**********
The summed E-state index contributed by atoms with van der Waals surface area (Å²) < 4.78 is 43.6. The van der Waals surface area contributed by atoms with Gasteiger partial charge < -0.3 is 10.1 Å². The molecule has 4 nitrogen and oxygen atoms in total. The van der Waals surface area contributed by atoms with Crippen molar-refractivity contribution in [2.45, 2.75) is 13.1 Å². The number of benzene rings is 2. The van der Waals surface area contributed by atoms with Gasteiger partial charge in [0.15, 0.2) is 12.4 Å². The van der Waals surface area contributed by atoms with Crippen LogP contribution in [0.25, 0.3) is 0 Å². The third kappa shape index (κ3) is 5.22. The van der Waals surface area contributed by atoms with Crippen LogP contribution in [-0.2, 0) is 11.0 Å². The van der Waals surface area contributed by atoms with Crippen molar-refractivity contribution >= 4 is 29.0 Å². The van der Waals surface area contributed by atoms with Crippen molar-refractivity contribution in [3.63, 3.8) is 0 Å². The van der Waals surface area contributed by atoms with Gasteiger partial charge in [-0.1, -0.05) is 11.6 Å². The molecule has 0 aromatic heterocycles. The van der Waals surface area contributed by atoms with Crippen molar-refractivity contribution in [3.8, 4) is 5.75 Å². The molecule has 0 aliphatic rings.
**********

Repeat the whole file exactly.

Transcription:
The summed E-state index contributed by atoms with van der Waals surface area (Å²) < 4.78 is 43.6. The van der Waals surface area contributed by atoms with Gasteiger partial charge < -0.3 is 10.1 Å². The molecule has 4 nitrogen and oxygen atoms in total. The van der Waals surface area contributed by atoms with Crippen molar-refractivity contribution in [2.45, 2.75) is 13.1 Å². The number of benzene rings is 2. The van der Waals surface area contributed by atoms with Gasteiger partial charge in [0.15, 0.2) is 12.4 Å². The van der Waals surface area contributed by atoms with Crippen LogP contribution in [0.25, 0.3) is 0 Å². The third kappa shape index (κ3) is 5.22. The van der Waals surface area contributed by atoms with Crippen LogP contribution in [-0.2, 0) is 11.0 Å². The van der Waals surface area contributed by atoms with Crippen molar-refractivity contribution >= 4 is 29.0 Å². The van der Waals surface area contributed by atoms with Crippen molar-refractivity contribution in [3.63, 3.8) is 0 Å². The van der Waals surface area contributed by atoms with Gasteiger partial charge in [-0.1, -0.05) is 11.6 Å². The molecule has 0 aromatic heterocycles. The van der Waals surface area contributed by atoms with Crippen molar-refractivity contribution in [3.8, 4) is 5.75 Å². The molecule has 0 aliphatic rings.